How Should Christian Watch Movies?

An issue recently arises as a Disney classic, Beauty and the Beast gets adapted into a live-action movie. In the new adaptation, a character is introduced as “Disney’s first gay character.” A lot of questions then come up regarding how Christians should respond to it. Should we boycott the movie? Will it be okay to see it? Should I rebuke my fellow friends who decide to see it?

Firstly, something should be made clear — the Beauty and the Beast is not the first movie that includes values contrary to the Scripture; many are playing in the theaters and spread around the internet for everyone to see. A better question to ask might be: How should Christians watch movies?

I have been pondering over this question for quite a while. I myself love movies, more than most people perhaps. I am mainly fascinated by the amount of efforts the filmmakers put in order to turn their visions into a reality — birthing visual spectacles followed by melodies playing out harmoniously throughout the movie, stirring up the hearts of the audience. Personally, watching movies has been a special moment where I can appreciate the works of various people who each has a unique story to tell.

But each of us might have different taste in movies. Perhaps some of us would prefer watching movies from the 1960s rather than seeing the latest superhero movie. Maybe some enjoy mindless action movies with Jason Statham compared to the ones where all the characters speak French. Yet, in spite of our personal movie preferences, there is one uniform desire in each of us when we see movies: we silently hope that those moving pictures will entertain us and that the 120 minutes spent are worthwhile.

One thing should be made clear, though. We can watch as many movies there is, yet that won’t still be enough to fulfill our deepest longing. Watching the best movie of all-time won’t come close to the joy and sufficiency that we find through belief in Christ. Movies are just human creations after all, and we should be careful lest we worth the human creations more than the Creator, God Himself (Romans 1:25). This is by no means saying that we shouldn’t watch any movies at all, therefore condemning all worldly things, or that we should only be watching “Christian” movies. But rather, we should consider the kinds of entertainment that we consume with discernment.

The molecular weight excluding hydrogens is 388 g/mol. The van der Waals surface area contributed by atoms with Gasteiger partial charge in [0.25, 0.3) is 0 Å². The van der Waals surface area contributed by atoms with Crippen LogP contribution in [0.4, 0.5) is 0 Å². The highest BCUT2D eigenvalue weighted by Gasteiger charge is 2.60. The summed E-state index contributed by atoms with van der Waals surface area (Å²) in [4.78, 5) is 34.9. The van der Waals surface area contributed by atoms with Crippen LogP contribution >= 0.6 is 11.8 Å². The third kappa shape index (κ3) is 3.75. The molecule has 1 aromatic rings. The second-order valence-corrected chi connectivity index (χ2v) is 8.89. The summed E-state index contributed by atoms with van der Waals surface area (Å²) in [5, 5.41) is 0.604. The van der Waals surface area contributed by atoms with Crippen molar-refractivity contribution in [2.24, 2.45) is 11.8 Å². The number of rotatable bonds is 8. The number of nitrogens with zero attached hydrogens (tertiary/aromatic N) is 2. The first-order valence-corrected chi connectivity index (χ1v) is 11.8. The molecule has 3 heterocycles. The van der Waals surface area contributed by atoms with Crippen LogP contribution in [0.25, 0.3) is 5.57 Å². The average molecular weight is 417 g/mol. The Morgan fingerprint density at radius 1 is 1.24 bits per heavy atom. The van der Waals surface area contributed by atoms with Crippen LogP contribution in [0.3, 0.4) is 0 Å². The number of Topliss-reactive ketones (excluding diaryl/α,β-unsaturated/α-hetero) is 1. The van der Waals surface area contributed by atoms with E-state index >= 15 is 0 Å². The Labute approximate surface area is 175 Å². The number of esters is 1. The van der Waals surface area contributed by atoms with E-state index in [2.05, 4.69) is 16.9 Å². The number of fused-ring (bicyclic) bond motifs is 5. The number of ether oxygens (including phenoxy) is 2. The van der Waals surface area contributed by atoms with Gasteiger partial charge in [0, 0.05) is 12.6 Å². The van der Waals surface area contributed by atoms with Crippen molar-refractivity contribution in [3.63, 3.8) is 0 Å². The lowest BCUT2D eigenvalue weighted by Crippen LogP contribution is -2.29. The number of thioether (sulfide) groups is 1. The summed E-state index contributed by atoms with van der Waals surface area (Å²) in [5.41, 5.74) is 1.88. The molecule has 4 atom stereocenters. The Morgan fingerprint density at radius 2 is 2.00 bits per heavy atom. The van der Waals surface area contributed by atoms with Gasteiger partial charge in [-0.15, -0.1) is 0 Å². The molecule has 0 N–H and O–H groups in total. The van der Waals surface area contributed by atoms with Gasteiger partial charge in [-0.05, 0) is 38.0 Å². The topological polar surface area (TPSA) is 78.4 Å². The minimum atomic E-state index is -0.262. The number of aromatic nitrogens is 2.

We can start by asking ourselves, “Can I do this in a way that honors God?” 

This will then raise the bar, rather than making a list of movie genres to watch and not watch — reducing the gospel into a list of chores to accomplish.

As Christians, we are delivered from the domain of darkness into God’s kingdom (Colossians 1:13), and it is accomplished through Christ — His death on the cross and His resurrection. Christ in all His divinity and humanity received the punishment of death that should have been for you and me, the guilty ones. This is the gospel and it should shape our whole life, including in deciding the kinds of entertainment we enjoy. As our greatest comfort and joy is now found in Christ, we should then follow Him — denying ourselves daily and bear our cross (Matthew 16:24). As Christians, we should not let entertainments rob us of the true joy that can only found in Him.

So the next time we’re trying to decide whether it is good for us to watch a certain movie or not, pray; ask for His mercy, and that He may remind us of His graciousness shown through Christ. Treasure Him more than we treasure entertainment, for His glory far transcends the glory of His creations. May God remind us, that when we truly see Him face to face and live in His presence, there are no movies that could come close to depicting this glorious moment.

So should you boycott the new Beauty and the Beast movie? Is it okay to watch it? Should you rebuke your fellow Christians who see it? I don’t know your heart’s intentions nor your friends’, but God does. So, pray and test all things according to the Scripture, the Word of God (1 Thessalonians 5:21). And remember these things that Paul says to the church in Corinth, “All things are lawful,’ but not all things are helpful. ‘All things are lawful,’ but not all things build up.” (1 Corinthians 10:23), and “So, whether you eat or drink, or whatever you do, do all to the glory of God.” (1 Corinthians 10:31).

In all the things we watch and do, may we remember Him who died for us. May the things we do please Him and build us up, to His glory.

Another helpful resource: Do You Trust Disney with Your Kids? (Desiring God)

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